Through the extradinary service DBpedia (wikipedia article here), I will eventually be able to offer guides to finding similar posts even if they do not link to precisely the same Wikipedia article. DBpedia has been doing basically the same thing with Wikipedia that I’m doing with online content from UMW. Indeed, they are very much the inspiration for this project. They’re scraping data out of Wikipedia pages and making it available on the Semantic Web as Linked Data.

As I always used to encourage my students to ask, “So What?”. Almost all Wikipedia articles are in several different categories. DBpedia easily exposes those categories, which means it will be possible to find post that link to Wikipedia articles in the same categories. DBpedia also plays nicely with Geonames.org (wikipedia link), a huge body of geographical data. That will make it possible to find posts and/or blogs discussing things in the same geographical region. So if one post links to the Wikipedia article for Paris France, another links to the article for France, and other links to the article for the Eiffel Tower, it should be possible to pull all those together into a list of posts about stuff in France.

Did I mention that there’s more? DBpedia plays nicely with many other data sets. There’s YAGO, which offers standardized terms and relationships between them. There’s also a newer initiative from Zitgist called UMBEL. These projects are aiming toward subtle and precise categorization of material, which will make it easier to discover people with shared interests and thoughts.

We’ve moved into the future directions and possibilities for these technologies, and there’s still plenty of work to do to stitch it all together. That’s fine and as it should be. But the important thing we can all do now is to get into the habit of linking heavily. It’s a simple, easy-to-do technique that will pay off bigger and bigger dividends as time and technology progress.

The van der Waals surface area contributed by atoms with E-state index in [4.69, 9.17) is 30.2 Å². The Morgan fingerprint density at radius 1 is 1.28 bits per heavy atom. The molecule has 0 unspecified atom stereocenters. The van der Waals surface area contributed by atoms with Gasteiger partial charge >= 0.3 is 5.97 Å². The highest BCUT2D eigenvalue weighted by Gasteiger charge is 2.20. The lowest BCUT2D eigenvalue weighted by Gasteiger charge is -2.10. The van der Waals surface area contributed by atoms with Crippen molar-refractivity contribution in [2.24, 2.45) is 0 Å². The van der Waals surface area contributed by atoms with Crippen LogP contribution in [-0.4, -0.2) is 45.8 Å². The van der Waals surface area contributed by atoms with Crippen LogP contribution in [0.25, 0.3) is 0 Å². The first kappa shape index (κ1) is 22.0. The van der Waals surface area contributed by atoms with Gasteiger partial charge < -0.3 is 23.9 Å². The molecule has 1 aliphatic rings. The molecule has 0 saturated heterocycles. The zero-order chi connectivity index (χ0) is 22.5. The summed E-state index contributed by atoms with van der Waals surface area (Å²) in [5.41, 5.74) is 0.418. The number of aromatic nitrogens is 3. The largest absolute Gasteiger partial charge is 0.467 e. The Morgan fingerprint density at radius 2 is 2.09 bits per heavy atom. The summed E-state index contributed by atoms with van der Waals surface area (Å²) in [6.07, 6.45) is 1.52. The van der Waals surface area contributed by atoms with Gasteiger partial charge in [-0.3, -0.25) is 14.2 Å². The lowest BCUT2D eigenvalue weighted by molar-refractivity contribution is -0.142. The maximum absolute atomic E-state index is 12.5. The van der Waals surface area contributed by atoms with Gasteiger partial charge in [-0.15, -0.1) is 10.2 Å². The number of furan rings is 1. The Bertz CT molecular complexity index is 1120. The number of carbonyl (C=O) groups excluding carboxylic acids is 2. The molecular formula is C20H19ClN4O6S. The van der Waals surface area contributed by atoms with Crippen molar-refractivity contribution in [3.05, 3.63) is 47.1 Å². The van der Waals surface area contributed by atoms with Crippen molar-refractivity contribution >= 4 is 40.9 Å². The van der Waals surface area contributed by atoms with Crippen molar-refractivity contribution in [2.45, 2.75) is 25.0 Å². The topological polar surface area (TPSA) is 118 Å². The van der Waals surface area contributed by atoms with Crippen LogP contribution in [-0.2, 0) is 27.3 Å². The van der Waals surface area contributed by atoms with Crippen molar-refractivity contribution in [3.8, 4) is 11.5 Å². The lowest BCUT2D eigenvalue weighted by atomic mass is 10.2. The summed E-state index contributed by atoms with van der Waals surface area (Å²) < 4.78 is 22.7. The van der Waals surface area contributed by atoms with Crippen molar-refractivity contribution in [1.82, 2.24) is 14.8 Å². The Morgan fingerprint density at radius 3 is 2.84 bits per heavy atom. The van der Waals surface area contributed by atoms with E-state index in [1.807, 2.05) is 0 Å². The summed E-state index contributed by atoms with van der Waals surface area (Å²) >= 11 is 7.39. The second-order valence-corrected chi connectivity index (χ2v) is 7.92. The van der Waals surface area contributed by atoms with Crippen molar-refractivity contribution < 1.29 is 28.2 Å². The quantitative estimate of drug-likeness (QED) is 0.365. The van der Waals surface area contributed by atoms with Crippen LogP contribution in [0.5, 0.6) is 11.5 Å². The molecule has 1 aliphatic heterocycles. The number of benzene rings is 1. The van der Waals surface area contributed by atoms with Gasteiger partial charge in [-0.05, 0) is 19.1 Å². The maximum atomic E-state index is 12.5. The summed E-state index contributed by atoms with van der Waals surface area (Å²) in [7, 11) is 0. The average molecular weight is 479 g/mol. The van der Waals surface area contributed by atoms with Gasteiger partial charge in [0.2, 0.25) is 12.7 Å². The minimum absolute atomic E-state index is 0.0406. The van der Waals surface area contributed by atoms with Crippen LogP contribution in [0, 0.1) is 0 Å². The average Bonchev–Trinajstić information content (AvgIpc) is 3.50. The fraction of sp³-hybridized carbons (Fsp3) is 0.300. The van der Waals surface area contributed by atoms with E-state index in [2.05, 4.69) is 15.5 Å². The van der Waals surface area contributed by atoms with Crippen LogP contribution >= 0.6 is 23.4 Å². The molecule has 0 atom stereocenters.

Questions I’d Like To Help Answer / Scenarios

I said in my first post in this blog that I’m working on solutions to problems that most people don’t yet realize are problems. And I’ve hit on some possibilities sporadically as I’ve talked about new developments. It might be time to bring some of that thinking together into a few scenarios for which I think these approaches will be useful. Here’s a few of the things I have in mind.

“Just go to my blog at….”

Having an online presence that corresponds with a real-life presence is interesting. There are plenty of anecdotal stories people making connections in and out of the online environment. We need to foster mutual interaction of both.

I want people to be able to talk about their blogs and say “Just go to…” without having to find a cocktail napkin or matchbook to write it on. We should be able to find things later with only a hazy memory of how to get there, not the full URL. That’s what the “Contains” and “Starts With” searches aim at. You have just a few bits of where you want to get to, and those searches help you get to it from limited information.